A Practice for Everyday Life: Young Artists from Russia, Calvert 22, London
Russian art, hung by a loose thread
Wednesday 30 March 2011
For Calvert 22, an institution devoted to enhancing the understanding of Russian and Eastern European art, it might seem that to put on an exhibition of emerging artists from Russia, as this show does, might be a natural thing to do. The idea is that a focus on new and interesting work from a country with a fast-developing young art scene will generate excitement and interest abroad, and perhaps focus discussions and understandings in Russia. In practice, however, to create an exhibition from such a general premise, and to make it communicate anything about Russia, or about the artists included, is, in fact a very difficult ask, and it's one which this exhibition doesn't really answer.
The eight young artists in this exhibition – Tanya Akhmetgalieva, Olga Bozhko, Alexander Ditmarov, Yulia Ivashkina, Sergey Ogurtsov, Taus Makhacheva, Anya Titova, Arseniy Zhilyaev – have been drawn from two developmental programmes in Russia run by the ICA, Moscow, and the Centre for Contemporary Art, Winzavod. Each artist's practice is wildly different, and as such, there's a feeling of disconnect in the exhibition. Though Ivashkina creates paintings of fragmented interior spaces, where dusty clouds and bright blue metropolitan scenes drift in and out of architectural spaces, these works appear to be operating in a completely different sphere to two other artists here who use domestic interiors in their work. Zhilyaev's installation Words (2010-11), featuring a tatty rug and chair in front of a television playing an amateur porn film, is an extended treatise on sex, existentialism and the reception of Jean-Paul Sartre in Russia, a fact made clear from the texts pinned around the space. Titova's House of Culture (2010) features a shelf structure affixed with several different panels of colour and framed images including fragments of graffiti, and refers to minimalism and conceptual art at the same time as social or ethnographic concerns. These last two works do manage to create an atmosphere and one does get some sense of the two artists' work; but it's hard to understand them within the context of the exhibition. Ditmarov's films, of a lonely billiards game and of people ascending on a ski lift in summer really did nothing much for me, whilst Ogurtsov's architectural sculptures made from folding philosophy books seemed rather over-simple as conceptual gestures.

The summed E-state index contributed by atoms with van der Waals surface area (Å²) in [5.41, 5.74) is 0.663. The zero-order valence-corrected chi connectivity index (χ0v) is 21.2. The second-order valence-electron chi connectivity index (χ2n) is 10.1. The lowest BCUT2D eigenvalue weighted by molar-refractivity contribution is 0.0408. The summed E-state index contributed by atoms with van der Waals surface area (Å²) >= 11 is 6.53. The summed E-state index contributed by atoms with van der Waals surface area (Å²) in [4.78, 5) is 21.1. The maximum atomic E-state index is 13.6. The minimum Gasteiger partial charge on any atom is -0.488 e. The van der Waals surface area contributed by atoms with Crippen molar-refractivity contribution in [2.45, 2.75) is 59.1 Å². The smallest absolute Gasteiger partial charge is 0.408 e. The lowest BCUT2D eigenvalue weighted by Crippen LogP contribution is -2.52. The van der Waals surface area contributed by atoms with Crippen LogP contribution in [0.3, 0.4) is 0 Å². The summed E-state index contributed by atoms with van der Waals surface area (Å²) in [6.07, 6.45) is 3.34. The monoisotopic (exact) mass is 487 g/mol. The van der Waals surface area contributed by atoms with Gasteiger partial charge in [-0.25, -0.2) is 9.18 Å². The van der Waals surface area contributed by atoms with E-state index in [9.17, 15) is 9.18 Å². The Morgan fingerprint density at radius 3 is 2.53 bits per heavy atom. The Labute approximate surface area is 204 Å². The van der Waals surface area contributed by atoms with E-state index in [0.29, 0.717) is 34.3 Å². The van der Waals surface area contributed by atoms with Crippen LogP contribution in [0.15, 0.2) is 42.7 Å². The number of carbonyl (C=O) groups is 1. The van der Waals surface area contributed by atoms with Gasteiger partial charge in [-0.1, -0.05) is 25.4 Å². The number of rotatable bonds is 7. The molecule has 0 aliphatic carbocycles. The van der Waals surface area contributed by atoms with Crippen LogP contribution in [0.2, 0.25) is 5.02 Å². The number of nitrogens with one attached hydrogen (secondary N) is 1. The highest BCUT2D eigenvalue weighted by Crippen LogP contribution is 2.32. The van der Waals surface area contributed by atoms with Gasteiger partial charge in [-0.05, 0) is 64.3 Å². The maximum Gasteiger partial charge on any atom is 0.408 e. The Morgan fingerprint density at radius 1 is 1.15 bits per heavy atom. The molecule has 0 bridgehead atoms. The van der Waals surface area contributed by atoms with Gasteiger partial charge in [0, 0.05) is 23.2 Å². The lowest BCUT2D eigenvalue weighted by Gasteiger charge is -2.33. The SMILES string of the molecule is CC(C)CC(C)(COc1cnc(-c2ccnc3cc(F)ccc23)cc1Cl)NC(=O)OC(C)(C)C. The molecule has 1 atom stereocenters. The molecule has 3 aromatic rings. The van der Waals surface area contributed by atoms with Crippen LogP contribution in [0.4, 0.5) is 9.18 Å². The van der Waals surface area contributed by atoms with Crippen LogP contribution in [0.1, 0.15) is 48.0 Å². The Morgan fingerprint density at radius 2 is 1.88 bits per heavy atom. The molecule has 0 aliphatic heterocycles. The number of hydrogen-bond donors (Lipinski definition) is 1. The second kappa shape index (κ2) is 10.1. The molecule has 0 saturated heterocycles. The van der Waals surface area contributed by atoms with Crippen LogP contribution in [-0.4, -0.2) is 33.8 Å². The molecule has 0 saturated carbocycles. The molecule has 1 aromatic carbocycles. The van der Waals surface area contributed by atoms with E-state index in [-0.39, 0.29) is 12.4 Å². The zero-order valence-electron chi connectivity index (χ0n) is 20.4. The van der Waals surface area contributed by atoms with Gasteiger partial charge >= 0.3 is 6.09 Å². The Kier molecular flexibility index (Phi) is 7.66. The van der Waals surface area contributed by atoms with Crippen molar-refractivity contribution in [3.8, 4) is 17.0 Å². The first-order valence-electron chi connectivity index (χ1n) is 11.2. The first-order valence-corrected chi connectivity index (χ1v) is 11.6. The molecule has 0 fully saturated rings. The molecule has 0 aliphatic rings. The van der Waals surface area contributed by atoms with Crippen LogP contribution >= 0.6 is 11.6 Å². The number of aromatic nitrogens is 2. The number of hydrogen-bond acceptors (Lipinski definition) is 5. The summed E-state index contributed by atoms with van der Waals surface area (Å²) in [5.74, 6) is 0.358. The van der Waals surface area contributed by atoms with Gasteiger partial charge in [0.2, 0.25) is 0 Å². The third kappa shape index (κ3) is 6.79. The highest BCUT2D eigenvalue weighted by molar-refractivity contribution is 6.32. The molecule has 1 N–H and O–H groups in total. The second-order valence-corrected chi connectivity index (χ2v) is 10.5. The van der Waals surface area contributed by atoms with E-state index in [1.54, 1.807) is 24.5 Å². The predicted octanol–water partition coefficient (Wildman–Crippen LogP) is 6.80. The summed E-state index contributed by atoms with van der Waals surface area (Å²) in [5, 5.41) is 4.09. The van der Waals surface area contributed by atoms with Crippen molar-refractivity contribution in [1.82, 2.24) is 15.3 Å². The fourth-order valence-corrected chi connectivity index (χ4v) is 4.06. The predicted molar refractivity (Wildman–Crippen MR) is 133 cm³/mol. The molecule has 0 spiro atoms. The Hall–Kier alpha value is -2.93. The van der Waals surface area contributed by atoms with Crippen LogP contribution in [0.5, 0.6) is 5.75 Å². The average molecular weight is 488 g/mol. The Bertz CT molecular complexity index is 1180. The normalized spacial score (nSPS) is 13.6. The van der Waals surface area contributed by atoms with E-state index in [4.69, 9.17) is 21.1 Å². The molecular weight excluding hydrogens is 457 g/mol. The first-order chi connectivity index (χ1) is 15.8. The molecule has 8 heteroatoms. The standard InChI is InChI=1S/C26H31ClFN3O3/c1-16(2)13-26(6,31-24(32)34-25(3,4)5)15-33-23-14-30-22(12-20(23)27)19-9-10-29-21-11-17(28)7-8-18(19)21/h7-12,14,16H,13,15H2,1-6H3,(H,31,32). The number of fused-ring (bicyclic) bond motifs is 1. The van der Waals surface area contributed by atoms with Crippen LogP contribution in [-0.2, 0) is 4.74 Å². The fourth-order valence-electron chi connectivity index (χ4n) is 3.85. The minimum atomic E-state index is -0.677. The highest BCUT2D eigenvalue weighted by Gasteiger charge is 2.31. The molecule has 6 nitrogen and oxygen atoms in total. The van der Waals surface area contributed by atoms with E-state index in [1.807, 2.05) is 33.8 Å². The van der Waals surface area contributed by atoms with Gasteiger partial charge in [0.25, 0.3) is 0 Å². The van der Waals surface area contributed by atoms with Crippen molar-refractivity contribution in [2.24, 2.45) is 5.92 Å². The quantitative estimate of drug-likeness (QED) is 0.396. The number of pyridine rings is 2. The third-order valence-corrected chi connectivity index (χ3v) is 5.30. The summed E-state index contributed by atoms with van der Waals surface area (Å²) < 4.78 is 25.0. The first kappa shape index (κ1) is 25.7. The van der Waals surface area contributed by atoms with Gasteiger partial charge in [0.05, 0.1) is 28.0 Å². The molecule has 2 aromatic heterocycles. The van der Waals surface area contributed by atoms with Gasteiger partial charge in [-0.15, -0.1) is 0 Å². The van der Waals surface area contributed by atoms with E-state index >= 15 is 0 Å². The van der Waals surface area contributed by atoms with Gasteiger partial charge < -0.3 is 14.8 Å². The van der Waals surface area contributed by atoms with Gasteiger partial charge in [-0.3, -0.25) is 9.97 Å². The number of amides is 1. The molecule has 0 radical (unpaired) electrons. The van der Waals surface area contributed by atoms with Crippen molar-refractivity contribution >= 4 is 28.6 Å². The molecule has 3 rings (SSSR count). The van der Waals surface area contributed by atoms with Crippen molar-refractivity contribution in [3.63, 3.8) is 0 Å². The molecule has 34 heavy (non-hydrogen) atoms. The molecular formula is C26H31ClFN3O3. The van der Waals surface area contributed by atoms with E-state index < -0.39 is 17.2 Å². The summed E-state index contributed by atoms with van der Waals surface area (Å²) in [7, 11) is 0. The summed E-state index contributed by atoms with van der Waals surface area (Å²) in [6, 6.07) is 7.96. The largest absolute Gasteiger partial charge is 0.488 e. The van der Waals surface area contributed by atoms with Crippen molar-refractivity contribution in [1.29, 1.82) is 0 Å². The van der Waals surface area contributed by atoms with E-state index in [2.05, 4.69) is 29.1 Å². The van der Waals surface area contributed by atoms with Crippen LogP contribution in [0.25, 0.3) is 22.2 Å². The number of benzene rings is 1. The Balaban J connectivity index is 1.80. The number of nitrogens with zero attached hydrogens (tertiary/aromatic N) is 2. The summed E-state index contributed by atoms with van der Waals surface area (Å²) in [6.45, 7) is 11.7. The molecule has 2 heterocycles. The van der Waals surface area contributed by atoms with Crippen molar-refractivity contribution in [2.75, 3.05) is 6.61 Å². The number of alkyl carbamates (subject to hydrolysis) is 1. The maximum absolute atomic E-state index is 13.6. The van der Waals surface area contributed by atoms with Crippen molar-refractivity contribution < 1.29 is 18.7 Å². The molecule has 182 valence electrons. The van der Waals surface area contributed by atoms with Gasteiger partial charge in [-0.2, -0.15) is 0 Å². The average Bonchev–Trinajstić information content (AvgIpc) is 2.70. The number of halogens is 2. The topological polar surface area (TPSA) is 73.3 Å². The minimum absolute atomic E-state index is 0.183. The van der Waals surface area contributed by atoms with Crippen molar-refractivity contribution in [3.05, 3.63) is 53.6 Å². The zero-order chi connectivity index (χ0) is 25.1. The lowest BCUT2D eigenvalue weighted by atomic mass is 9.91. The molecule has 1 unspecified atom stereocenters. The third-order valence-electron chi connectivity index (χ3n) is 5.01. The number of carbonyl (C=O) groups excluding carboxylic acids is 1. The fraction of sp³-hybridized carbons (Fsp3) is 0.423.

Part of the problem here is that I don't believe that such a small selection of artists can tell us enough about contemporary art in Russia – it can only speak about a thread of work – and the curators haven't really managed to find that thread. Although the Moscow Conceptualists (Ilya and Emilia Kabakov, for example, or the Collective Actions group) are mentioned in the catalogue as reference points for the artists, ultimately, it's extremely difficult to see how this is the case. It feels more like the generalised conceptualism that characterises the international contemporary art world today. Russia's art, this exhibition seems to say, can rush seamlessly into this world. I'd rather we understood more about it first.
To 29 May (www.calvert22.org)
Music Why this music festival is still the place to spot the next big thing
Film review Michael Glatze biopic isn't about a self-hating gay man gone straight
Arts & Ents blogs
- 1 Germanwings crash: Police make 'significant discovery' at home of co-pilot Andreas Lubitz
- 2 Germanwings captain Patrick Sondenheimer tried to break into locked cockpit door 'with an axe' as plane was descending
- 3 Zayn Malik already working on solo material, just days after quitting One Direction
- 4 The West has it totally wrong on Lee Kuan Yew
- 5 #FreeTheNipple: Women in Iceland bare breasts in solidarity with trolled student
Jeremy Clarkson courted by Russian Ministry of Defence TV station to present motoring show
One Direction fans campaign to buy the band after Zayn Malik quits
Kay Burley 'bias' against Ed Miliband prompts 130 complaints to Ofcom
Zayn Malik already working on solo material, just days after quitting One Direction
Fifty Shades of Grey movie shows first sex scene 'after 40 minutes'
Nigel Farage brands LGBT activists 'filth' and 'scum' and accuses them of scaring away his children after they invade his local pub
Ukip supporters are 55 or older, white and socially conservative, finds British Social Attitudes Report
JK Rowling responds to fan tweeting she 'can't see' Dumbledore being gay
Russia threatens Denmark with nuclear weapons if it tries to join Nato defence shield
Jeremy Clarkson sacked live: Alan Yentob 'wouldn't rule out' ex Top Gear host's BBC return
Germanwings plane crash live: Andreas Guenter Lubitz intentionally crashed flight 9525 into the Alps in act of mass murder and suicide – latest